An estimated one in four kids get the flu every year. Children are also at the highest risk for complications.
“The flu can spread when you touch the infected droplets from a cough or sneeze and then touch your own eyes, mouth or nose,” says Dr. Manish Sadarangani, a pediatric infectious diseases physician and Director of BC Children's Hospital's Vaccine Evaluation Center. “Washing your hands and getting the flu shot are key to keeping the flu from infecting your family and others around you. It’s a bad illness we want to stop from spreading.”
Healthy people can get very sick from the flu. It can trigger a fever that can last three to four days, a severe headache, aches and pains, up to three weeks of fatigue, a runny nose, sneezing, coughing and a sore throat. Children can also experience nausea, vomiting or diarrhea. Complications can lead to pneumonia and respiratory failure.
Infected people can spread the flu up to one day before and five days after they start showing symptoms. Getting sick with the flu can put others at risk of life-threatening complications, including very young children, seniors 65 and older, and people who have lung or heart disease, chronic health conditions or weakened immune systems.
Healthy pregnant women who get the flu in the second half of their pregnancy are also at greater risk of hospitalization.
The flu shot is safe and effective at preventing illness, especially when combined with proper hand hygiene and staying home when sick.
“Some people worry about getting the flu from the vaccine, but it won’t give you the flu because the vaccine doesn’t contain a live virus,” says Sadarangani. “Mild side-effects can occur, but this rarely lasts for more than 48 hours.”
As of October 11, influenza vaccines are widely available for free in participating pharmacies, health authority clinics and some primary care providers’ offices around the province.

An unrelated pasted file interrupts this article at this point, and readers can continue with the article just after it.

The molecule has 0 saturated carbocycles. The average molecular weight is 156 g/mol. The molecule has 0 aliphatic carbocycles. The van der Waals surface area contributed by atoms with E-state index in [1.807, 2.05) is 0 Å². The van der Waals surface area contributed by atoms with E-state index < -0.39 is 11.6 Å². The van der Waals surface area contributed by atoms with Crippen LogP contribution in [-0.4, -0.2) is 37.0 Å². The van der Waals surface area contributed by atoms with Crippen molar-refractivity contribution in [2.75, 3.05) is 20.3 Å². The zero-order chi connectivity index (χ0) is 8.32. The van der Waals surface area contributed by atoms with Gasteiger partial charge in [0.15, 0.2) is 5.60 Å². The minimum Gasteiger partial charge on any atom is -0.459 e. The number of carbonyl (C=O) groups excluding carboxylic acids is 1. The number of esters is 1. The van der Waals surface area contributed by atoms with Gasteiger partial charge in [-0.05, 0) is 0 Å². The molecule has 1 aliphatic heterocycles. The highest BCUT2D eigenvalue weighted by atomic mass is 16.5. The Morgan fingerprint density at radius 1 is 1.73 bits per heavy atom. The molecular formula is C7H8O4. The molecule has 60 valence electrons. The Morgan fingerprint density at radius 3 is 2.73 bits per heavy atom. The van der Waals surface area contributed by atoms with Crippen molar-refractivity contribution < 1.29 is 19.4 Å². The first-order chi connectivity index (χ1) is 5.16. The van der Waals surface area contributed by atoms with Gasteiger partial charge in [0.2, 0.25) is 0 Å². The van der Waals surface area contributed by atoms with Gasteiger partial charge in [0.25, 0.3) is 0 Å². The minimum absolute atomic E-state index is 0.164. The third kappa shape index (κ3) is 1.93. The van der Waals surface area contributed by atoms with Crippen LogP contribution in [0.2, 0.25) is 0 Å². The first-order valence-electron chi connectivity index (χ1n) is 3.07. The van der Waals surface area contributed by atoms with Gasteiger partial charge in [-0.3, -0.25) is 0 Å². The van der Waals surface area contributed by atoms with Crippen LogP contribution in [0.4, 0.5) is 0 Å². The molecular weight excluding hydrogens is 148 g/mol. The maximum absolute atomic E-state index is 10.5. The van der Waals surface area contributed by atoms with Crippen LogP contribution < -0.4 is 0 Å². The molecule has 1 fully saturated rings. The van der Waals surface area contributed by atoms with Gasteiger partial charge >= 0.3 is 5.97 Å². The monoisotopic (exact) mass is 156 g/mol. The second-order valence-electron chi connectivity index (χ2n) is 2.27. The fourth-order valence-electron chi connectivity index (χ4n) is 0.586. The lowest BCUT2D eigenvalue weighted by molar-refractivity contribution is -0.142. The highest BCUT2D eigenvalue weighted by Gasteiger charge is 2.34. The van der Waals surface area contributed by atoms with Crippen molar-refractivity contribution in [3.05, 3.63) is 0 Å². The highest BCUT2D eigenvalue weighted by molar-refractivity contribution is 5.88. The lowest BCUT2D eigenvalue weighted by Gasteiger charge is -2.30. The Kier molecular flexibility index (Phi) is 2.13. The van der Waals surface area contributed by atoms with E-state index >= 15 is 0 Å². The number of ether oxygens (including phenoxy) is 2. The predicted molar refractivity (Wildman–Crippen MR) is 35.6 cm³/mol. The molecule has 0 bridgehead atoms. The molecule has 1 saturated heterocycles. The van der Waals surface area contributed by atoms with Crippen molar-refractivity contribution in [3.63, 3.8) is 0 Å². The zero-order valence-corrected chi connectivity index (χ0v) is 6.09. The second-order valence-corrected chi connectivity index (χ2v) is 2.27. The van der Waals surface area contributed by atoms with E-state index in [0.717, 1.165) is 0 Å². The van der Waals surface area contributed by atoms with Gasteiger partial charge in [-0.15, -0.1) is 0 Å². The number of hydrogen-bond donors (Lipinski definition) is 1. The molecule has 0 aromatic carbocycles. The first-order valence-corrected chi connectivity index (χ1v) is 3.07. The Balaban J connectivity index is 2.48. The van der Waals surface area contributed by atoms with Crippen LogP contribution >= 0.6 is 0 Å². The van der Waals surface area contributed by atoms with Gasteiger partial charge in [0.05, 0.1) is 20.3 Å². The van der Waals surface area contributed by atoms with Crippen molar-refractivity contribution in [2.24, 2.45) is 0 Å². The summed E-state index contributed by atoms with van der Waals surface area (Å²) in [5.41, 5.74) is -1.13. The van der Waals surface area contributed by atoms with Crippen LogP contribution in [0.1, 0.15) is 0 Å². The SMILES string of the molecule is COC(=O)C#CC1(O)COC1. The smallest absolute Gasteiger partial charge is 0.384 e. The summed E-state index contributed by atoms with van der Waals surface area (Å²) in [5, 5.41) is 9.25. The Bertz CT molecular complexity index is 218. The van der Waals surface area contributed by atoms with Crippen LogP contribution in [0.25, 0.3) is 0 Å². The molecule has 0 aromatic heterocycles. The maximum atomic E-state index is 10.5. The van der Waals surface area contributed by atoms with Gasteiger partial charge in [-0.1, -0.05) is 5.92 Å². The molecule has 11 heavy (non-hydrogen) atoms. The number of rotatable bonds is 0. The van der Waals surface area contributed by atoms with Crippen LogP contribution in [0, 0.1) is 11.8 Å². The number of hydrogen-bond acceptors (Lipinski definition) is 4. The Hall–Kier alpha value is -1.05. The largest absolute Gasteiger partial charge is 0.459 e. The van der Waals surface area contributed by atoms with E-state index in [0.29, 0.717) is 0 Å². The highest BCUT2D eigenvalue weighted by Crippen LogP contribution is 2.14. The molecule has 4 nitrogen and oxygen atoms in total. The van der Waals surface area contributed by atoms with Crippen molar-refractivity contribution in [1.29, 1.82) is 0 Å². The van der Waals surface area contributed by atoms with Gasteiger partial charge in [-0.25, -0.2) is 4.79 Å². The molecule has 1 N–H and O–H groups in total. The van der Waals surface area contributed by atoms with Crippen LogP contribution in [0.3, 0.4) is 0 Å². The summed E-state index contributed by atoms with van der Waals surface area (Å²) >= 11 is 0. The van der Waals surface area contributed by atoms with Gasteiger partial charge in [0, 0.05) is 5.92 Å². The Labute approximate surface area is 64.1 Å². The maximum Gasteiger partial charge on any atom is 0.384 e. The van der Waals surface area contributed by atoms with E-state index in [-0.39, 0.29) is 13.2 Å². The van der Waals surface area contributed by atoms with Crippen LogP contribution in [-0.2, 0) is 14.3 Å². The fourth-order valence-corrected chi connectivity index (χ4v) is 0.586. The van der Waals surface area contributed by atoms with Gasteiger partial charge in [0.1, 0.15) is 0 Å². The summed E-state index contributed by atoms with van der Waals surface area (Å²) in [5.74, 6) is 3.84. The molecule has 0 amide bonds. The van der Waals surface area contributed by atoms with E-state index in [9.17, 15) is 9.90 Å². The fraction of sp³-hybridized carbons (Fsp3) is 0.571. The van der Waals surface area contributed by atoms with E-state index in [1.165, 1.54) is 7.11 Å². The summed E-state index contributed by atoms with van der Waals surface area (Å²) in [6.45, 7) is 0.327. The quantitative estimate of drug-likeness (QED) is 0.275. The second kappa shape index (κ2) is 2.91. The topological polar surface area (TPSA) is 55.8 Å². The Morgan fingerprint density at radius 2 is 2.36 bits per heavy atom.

New this year, people registered with the provincial Get Vaccinated system
will automatically be sent an invitation to book their influenza immunization online, just like they can book their COVID-19 vaccines. Alternatively, people can phone the provincial call centre to book their influenza vaccine: 1 833 838-2323.
If you catch the flu, home treatment can help. Get plenty of rest, drink extra fluids, avoid smoke and breathe moist air from a shower or sink filled with hot water. Anti-influenza drugs or antivirals are available by prescription, but work best within two days of the onset of symptoms. Non-prescription cough and cold medications are available and not recommended for children under six years old.
Call your health-care provider if your symptoms develop into difficulty breathing, chest pain or signs of dehydration, including dizziness or low urine output.
Prepare for fall respiratory illnesses by also getting your child vaccinated against COVID-19.
B.C. has opened COVID-19 vaccine registration to all children and youth, aged six months and older. For more information on vaccines and boosters for children, please see the BCCDC website.
Caregivers can register children ages six months and older for COVID-19 vaccination here.